Things I know, and things I think I know:
The Big Ten Conference has a reputation for being a bit haughty, perhaps a little too highbrow for its own good.
I never felt that way about the Big 12 or Big Eight while covering Nebraska in those conferences — except, of course, for the whole Texas Longhorns thing.
At any rate, black eyes and haughtiness are a bad combination, and the Washington Post just served up another black eye for the Big Ten.
Big Ten presidents and chancellors are facing questions about transparency after a report by the Post revealed an effort to conceal certain conversations about the coronavirus and the schools’ reactions from the public view.
Emails from officials at public, taxpayer-funded universities and colleges can be released under Freedom of Information Act laws (Northwestern is a private institution). Knowing this, Mark Schlissel, president of the University of Michigan, and Rebecca Blank, chancellor at the University of Wisconsin, discussed how to communicate and handle messages without having them subject to public records laws, according to a story published Friday.
According to the Post, representatives of several of the 14 Big Ten universities used the conference’s Nasdaq Boardvantage software — designed to facilitate meetings and collaboration — to discuss plans and share documents. Consequently, records requests to see the material shared on Boardvtantage have been denied by multiple schools, the Post reports.
OK, I understand to a certain extent why university leaders such as University of Nebraska-Lincoln Chancellor Ronnie Green might be aversive to having every one of their correspondences be open to public scrutiny. Big Ten leaders are handling an onerous situation in real time. The challenges are immense. But transparency is integral. The Post story makes you wonder if dodging transparency is par for the course in the nation’s university ecosystem.
Keep in mind, the Big Ten presidents/chancellors in mid-August pulled the plug on playing college football in the fall in the name of player safety during the pandemic. Less than five weeks later, they decided to begin a truncated season in late October.
Stop and consider the level of embarrassment faced by the Big Ten if it had stuck to its original decision as other major conferences pushed forward with a fall schedule.
As it was, the condensed schedule almost cost the conference’s best team, Ohio State, a chance to play for a national title — which would have been an even darker black eye for Big Ten.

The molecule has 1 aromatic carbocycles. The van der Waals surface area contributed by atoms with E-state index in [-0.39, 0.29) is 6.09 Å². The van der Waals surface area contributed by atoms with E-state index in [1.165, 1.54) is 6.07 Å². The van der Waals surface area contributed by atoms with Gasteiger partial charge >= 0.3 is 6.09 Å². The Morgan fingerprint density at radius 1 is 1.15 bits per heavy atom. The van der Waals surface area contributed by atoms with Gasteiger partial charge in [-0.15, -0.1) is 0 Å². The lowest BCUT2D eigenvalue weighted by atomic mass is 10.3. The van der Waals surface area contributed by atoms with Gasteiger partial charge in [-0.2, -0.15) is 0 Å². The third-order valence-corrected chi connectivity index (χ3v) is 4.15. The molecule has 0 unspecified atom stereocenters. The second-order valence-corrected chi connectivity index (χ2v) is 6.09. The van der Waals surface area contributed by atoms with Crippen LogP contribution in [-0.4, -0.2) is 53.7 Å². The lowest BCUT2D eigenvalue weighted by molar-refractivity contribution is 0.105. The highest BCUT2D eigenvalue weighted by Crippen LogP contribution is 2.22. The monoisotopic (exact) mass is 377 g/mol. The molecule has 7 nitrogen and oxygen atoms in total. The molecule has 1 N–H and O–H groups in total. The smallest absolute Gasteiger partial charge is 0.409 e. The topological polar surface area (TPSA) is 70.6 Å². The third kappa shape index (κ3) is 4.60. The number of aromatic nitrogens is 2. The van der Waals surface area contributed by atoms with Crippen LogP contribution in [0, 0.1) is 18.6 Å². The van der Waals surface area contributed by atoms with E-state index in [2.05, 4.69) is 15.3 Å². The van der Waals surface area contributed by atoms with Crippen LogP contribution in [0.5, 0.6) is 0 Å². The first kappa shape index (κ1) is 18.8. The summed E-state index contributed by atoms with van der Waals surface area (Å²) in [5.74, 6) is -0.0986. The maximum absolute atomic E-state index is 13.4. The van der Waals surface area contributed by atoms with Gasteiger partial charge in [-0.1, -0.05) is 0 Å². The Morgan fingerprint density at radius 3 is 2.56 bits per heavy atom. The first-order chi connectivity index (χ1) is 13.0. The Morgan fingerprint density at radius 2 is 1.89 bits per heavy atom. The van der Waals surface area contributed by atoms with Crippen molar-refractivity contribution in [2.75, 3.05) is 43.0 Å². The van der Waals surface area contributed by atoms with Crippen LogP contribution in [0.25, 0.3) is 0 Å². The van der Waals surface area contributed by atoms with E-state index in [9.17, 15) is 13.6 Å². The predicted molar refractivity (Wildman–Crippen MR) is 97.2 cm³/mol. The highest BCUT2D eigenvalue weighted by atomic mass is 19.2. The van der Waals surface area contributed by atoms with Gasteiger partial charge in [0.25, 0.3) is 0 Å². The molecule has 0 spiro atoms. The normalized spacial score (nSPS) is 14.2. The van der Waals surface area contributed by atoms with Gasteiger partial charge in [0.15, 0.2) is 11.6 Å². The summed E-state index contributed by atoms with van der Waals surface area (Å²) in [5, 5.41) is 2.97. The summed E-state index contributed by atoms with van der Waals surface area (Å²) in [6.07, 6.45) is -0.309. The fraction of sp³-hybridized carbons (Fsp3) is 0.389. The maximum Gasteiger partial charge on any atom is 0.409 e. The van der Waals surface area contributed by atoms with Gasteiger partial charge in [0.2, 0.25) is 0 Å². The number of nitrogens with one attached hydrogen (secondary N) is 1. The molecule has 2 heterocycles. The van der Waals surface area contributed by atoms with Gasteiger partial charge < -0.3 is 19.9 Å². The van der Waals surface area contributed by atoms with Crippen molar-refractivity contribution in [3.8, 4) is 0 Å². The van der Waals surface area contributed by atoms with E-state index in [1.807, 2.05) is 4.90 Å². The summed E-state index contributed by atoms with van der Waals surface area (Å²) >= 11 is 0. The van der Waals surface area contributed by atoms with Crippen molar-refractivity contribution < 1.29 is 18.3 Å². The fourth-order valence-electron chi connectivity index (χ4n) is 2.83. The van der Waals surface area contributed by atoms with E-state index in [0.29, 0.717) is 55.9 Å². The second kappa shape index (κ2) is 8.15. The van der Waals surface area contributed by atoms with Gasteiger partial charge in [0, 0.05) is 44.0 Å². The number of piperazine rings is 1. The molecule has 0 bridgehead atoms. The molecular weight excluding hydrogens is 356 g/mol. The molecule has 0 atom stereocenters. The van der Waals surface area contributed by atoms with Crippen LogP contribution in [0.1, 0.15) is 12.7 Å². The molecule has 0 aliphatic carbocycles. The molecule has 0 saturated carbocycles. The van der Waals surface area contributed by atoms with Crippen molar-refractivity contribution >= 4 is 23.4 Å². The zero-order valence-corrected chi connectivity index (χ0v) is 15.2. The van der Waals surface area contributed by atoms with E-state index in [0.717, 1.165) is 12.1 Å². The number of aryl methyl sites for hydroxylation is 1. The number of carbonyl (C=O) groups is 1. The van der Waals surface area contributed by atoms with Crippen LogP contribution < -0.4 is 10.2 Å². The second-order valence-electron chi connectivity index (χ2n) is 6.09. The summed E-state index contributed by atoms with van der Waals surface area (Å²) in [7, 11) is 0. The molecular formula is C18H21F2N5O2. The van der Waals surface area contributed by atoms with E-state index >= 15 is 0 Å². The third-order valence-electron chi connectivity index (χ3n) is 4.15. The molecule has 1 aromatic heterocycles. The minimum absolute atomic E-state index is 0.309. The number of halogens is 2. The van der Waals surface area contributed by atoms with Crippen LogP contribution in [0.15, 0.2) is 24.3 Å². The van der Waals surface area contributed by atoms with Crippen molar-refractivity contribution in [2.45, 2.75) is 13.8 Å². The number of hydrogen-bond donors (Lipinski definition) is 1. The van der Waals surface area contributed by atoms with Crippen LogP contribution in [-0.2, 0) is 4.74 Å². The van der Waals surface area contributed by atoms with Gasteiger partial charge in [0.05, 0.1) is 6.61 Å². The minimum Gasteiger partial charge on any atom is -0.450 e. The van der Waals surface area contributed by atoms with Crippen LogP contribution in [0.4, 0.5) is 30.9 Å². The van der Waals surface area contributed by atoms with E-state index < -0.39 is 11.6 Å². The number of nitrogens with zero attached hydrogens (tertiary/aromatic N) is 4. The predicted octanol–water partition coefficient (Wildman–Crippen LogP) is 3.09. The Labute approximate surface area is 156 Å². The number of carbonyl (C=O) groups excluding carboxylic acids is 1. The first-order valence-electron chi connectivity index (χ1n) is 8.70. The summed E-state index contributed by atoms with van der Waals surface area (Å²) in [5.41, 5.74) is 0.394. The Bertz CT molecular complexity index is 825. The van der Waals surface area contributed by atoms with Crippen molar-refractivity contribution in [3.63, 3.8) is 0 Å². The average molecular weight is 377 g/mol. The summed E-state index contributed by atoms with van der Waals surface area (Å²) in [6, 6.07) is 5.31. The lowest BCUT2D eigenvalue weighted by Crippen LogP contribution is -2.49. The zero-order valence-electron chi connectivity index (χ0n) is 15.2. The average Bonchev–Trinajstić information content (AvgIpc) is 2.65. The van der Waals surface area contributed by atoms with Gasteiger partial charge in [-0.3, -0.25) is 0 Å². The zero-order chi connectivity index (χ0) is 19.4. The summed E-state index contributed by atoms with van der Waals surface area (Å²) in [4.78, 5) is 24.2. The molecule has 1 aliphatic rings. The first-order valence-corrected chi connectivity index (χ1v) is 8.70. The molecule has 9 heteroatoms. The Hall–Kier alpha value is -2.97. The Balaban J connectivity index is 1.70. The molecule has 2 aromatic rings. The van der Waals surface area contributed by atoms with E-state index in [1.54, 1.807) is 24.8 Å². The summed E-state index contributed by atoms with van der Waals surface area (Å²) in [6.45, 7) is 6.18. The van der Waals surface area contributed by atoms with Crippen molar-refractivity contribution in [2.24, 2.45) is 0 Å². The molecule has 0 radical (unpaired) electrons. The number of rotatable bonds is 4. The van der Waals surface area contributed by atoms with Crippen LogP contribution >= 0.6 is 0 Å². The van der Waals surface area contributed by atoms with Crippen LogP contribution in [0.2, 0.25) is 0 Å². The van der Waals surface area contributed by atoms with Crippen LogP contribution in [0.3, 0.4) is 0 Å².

Stop and consider the level of embarrassment for any Big Ten university president who pushed hard in writing for playing in the spring. In that regard, it’s no wonder they might want to conceal their words, although it clearly works against public trust.
“The idea that government officials would intentionally use a technological platform, seemingly with the intent of evading public records laws, is both troubling and wrong on the law,” Adam Marshall, a senior staff attorney at the Reporters Committee for Freedom of the Press, told the Post.
The Post story shifts the focus of criticism from Big Ten commissioner Kevin Warren to the presidents and chancellors. I acknowledge being too hard on Warren at times. Bottom line, the Post story is another black eye for the conference, and arguably the most troubling one of all.
* I know this: Some people are dealt a remarkably challenging hand in this life.
But some of them somehow manage to keep pushing harder and harder and, incredibly, keep putting the welfare of others ahead of themselves. Those stories are particularly awe-inspiring.
Andy Hoffman was particularly awe-inspiring and courageous, to say the least.
For many of us, it’s sometimes challenging to just get through the day. Hoffman clearly gained strength by helping others get through their days, largely through his Team Jack Foundation, which has raised $8.4 million for pediatric cancer research.
You don’t have to know Andy Hoffman to understand the sort of impact he had on others — countless others — while dealing with his own pain.
* C’mon, it had to be sort of weird seeing Tom Brady every day.
Right, Khalil Davis?
“It was. Every time you walked by him, it was like, ‘Man, that’s really Tom Brady,'” said Davis, a former Husker defensive lineman who just completed his rookie season with the Super Bowl champion Tampa Bay Buccaneers.
“It was surreal, but you couldn’t be a fan girl around him,” Davis added with a grin.
He recalls signature day during Super Bowl week.
“When the rookies went up to him, he was the nicest ever about it,” Davis said. “He said, ‘Oh, whatever you guys need, I’ll sign it.’ He was incredible.”
Father Time probably agrees.
* Here’s something you perhaps didn’t know: One of NU baseball coach Will Bolt’s freshman starters, infielder Brice Matthews, was the starting quarterback for his high school, Atascocita, in the Houston area. In fact, he made the 2019 Texas Associated Press Sports Editors Class 6A all-state team.
The right-handed gunslinger finished his senior season 233-of-372 passing for 4,001 yards and 43 touchdowns, with 12 interceptions, while adding 108 carries for 744 yards and 11 scores.
Just a little something to file away.